Many marry with hopes of memories and many years of love and connection with their spouse. Marriage often starts with a bang: flowers, ceremony, family, then off to the honeymoon. Too often, couples lack the skills to keep the ’spark’ they started with when they first married. Many factors enter in and make marriage more than just two lovers; jobs, children, hobbies, church activities, etc can create quite the juggling act for couples.
Many, if they are not centered and personally emotionally healthy find themselves still married yet at times not happily married. Sad thing is, many don’t seek help. Often couples don’t come into therapy due to the stigma that it appears to carry in certain cultures. Within Christian culture there tends to be a stigma in some areas that therapists are for those that are failing at home or that “just need to live their faith”. Unhappy couples are not necessarily unstable, many can be very stable. In my practice I see very stable marriages that also are very unhappy. You’d ask, “How can it be stable if they are unhappy?” Well, the prospects of divorce especially with kids in aren’t very good.
Couple conflict and divorce still runs in our culture as much as some want to say it does not, and it is on the rise. While having the answers and some self-help books does help, many couples are locked in emotional gridlock can’t see with clarity due to hurt, contention, and at times bitterness thus stumble through their marriage with petty fights and quarrels that often are not ever resolved nor do they gain skills to prevent them in the future. These couples, no matter how many answers they feel they have, often cannot get patterns worked out. Patterns are ways of living that have become part of the emotional ‘dance’ or groove that couples fall into out of habit. The fact is, that some of the most solid marriages are of couples that do work on their relationship and those that do still at times experience some turbulence value their marriage high enough that they seek outside help. We are not talking months of therapy, but often 4-7 sessions to iron old or existing issues out and gain skills to better meet their spouse’s needs. With some couples that have more deep seeded issues from their families of origin or due to years of conflict and hurt, it may take longer to ferret out the past and start re-authoring new ideas, new believes, and then new ways of behaving in the marriage.
Some resources I suggest you look into if you want solid professional guidance for your marriage but want to do so through some personal reading first are by John Gottman. He’s a marriage expert, one I reference as such. He has written a book I read over a decade ago when it just hit the press and I have referred couples to countless times. The book chronicles the important elements of not merely fixing or building marriage but gives solid sound guidance in making it work. Many self-help books provide a laundry list of what I call sunshine theories, ideas that will help your marriage for a day then just when the sun sets it fades. The text is called The Seven Principles for Making Marriage Work: A Practical Guide from the Country’s Foremost Relationship Expert and provides insights about what makes marriage last. This book can help, but if the patterns are really deep often books like this can support but it takes counseling to work through them.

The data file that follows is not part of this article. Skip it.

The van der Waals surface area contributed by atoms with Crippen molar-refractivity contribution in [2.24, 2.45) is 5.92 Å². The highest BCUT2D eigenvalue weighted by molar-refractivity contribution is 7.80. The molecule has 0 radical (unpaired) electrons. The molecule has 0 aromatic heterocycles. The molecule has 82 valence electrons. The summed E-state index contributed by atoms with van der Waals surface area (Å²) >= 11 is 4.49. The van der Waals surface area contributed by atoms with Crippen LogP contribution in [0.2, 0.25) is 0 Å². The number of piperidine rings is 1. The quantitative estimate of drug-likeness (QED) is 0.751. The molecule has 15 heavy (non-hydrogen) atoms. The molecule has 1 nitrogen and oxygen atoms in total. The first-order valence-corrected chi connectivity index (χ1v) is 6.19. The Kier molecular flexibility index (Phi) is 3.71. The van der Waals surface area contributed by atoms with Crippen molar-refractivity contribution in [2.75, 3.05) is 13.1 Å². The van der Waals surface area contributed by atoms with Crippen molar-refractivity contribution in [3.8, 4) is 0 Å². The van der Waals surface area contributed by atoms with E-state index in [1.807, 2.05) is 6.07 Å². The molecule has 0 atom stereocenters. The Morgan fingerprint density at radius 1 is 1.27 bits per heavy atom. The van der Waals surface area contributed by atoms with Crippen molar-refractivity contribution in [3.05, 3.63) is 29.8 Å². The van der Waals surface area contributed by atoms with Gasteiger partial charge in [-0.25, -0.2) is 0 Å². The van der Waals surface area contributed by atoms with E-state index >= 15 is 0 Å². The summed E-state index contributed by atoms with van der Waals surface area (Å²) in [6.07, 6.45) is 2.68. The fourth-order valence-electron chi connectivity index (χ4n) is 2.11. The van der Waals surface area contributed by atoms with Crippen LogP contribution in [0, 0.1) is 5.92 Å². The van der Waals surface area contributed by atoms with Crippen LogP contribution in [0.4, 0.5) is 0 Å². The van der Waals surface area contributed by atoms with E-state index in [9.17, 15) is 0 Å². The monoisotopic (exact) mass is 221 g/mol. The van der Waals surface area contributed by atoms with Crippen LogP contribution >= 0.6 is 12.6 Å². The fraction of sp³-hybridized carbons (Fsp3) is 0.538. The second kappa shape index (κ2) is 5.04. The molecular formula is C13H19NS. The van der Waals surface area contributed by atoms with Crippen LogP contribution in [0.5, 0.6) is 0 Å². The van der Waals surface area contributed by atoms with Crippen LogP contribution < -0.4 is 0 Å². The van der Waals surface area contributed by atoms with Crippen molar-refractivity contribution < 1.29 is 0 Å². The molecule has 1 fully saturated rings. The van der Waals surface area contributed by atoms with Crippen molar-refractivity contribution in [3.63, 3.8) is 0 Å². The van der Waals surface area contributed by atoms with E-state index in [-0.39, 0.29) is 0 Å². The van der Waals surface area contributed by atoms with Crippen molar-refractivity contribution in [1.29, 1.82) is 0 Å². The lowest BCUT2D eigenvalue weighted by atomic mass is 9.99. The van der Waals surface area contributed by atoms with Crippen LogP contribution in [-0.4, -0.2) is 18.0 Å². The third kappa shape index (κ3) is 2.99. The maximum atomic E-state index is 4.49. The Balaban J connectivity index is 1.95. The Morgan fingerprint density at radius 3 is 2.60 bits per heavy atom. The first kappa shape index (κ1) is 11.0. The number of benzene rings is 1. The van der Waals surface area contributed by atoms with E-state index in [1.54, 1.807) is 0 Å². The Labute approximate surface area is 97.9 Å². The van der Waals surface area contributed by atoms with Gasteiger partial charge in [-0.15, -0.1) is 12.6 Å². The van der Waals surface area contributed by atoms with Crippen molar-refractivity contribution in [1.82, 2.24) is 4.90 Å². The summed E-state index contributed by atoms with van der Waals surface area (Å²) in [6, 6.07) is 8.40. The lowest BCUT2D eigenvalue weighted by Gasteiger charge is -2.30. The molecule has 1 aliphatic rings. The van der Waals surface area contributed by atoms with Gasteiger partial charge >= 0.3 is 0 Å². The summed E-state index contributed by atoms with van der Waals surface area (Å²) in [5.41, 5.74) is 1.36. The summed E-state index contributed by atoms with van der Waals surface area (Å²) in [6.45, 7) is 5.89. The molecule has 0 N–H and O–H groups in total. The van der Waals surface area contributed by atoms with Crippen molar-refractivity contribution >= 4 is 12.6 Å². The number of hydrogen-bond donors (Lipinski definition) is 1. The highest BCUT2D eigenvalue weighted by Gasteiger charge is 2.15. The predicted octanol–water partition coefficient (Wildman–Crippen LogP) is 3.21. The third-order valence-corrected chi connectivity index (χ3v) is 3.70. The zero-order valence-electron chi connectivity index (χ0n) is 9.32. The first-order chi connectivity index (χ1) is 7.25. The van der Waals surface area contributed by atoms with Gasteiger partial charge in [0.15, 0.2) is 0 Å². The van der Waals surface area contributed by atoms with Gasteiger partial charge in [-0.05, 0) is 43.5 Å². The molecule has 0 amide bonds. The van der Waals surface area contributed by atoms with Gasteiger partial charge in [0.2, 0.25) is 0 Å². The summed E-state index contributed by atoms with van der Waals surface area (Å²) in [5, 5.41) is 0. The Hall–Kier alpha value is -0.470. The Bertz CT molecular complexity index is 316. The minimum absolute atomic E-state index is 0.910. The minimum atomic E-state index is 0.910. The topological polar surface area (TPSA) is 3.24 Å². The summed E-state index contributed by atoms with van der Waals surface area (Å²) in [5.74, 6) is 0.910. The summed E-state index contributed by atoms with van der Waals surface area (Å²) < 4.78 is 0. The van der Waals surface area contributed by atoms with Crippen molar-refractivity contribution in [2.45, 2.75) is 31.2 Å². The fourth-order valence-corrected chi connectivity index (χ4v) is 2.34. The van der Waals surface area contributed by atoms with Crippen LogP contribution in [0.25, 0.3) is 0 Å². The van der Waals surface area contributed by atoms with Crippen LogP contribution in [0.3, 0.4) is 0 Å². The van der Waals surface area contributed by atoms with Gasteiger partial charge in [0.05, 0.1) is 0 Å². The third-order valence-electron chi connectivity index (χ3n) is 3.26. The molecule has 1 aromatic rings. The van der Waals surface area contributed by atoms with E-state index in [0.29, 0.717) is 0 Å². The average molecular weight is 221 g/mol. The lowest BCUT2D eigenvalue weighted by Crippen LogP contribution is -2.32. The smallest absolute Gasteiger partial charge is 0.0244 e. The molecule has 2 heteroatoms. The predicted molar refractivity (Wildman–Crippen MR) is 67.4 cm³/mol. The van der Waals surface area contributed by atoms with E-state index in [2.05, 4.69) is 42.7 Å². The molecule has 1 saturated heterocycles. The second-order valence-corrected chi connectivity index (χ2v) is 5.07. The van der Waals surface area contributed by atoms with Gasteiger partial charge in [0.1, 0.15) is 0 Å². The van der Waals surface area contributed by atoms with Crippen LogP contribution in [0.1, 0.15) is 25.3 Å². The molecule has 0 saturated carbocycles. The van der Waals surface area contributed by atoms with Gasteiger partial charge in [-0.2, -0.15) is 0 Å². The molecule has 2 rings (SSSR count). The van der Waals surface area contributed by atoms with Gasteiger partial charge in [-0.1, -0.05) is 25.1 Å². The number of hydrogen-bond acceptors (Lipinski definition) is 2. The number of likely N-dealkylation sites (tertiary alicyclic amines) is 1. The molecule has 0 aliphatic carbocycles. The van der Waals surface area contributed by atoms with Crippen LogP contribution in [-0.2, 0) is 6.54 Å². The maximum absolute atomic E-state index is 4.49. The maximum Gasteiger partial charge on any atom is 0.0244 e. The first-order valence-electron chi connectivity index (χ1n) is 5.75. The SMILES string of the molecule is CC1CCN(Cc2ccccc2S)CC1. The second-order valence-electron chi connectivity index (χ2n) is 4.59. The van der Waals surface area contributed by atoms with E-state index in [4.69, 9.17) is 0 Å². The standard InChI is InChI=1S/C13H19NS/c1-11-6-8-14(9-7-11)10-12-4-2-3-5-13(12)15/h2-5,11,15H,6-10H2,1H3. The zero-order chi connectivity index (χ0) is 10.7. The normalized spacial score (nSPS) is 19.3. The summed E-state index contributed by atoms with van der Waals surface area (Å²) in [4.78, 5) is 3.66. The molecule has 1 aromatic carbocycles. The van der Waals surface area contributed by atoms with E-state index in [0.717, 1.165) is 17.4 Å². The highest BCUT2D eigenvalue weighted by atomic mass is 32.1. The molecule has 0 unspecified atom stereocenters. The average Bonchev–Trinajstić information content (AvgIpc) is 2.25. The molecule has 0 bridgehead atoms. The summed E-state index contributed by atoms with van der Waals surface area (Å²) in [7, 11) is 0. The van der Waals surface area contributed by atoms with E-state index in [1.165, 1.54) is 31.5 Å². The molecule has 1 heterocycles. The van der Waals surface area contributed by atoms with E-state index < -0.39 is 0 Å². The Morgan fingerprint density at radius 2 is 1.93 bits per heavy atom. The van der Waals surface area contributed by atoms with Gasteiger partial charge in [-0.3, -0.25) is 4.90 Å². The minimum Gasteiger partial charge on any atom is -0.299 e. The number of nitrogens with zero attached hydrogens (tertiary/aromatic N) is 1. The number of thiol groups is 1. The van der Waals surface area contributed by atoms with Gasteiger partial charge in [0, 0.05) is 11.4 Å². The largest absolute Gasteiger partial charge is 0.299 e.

Finding a good couples counselor is key; one that balances ferreting through the past and working in the now. What I mean by ‘working in the now’ is that they help you and your spouse in the present to gain skills, tools, and awareness of your dynamics and patterns. I spend time assessing the marriage but then move into helping you make changes now! Time and finances are tight for many most of the time. Making the most of your time and your marriage is part of what I and other solid therapists do.Many ask, “Well, what if my partner won’t work on it? Good question, many ask themselves this and often feel stuck. Often stating, “Why would I want to work on my marriage if he/she doesn’t want to work on it. It won’t work!” I hear that often and the fact is that often you must start with you.
Dragging your spouse in or begging usually doesn’t net good results initially anyway so taken from a long-term perspective you’d be best off starting to change you. Typically trying to change small things about you is something you can control and does make an impact on the relationship. I’m not talking about moving mountains here either; I am talking about you beginning to change your tone and body language when you talk. Simple adjustments you can make today that will have a profound impact on how your spouse sees and interacts with you. Small changes do provide a softening that can allow and create space for larger shifts to occur and discussions to be had. Feel free to visit with me more about your marriage. If you’re not looking for a major overhaul or couples therapy regarding your relationship, that is fine. I offer a 4-session marital tune-up as well, for strong couples that want to work out a few kinks and fortify the solid foundation they have.
Copyright: No part of this article in section or full may be reproduced without permission from the author Justin Stum, MS LMFT. The one and only exception is for educational purposes and only if the contact information below for the author is fully cited here in article. Justin Stum, MS LMFT, 640 E. 700 S. Suite 103, St. George Utah 84770 435-574-9193, https://www.justinstum.com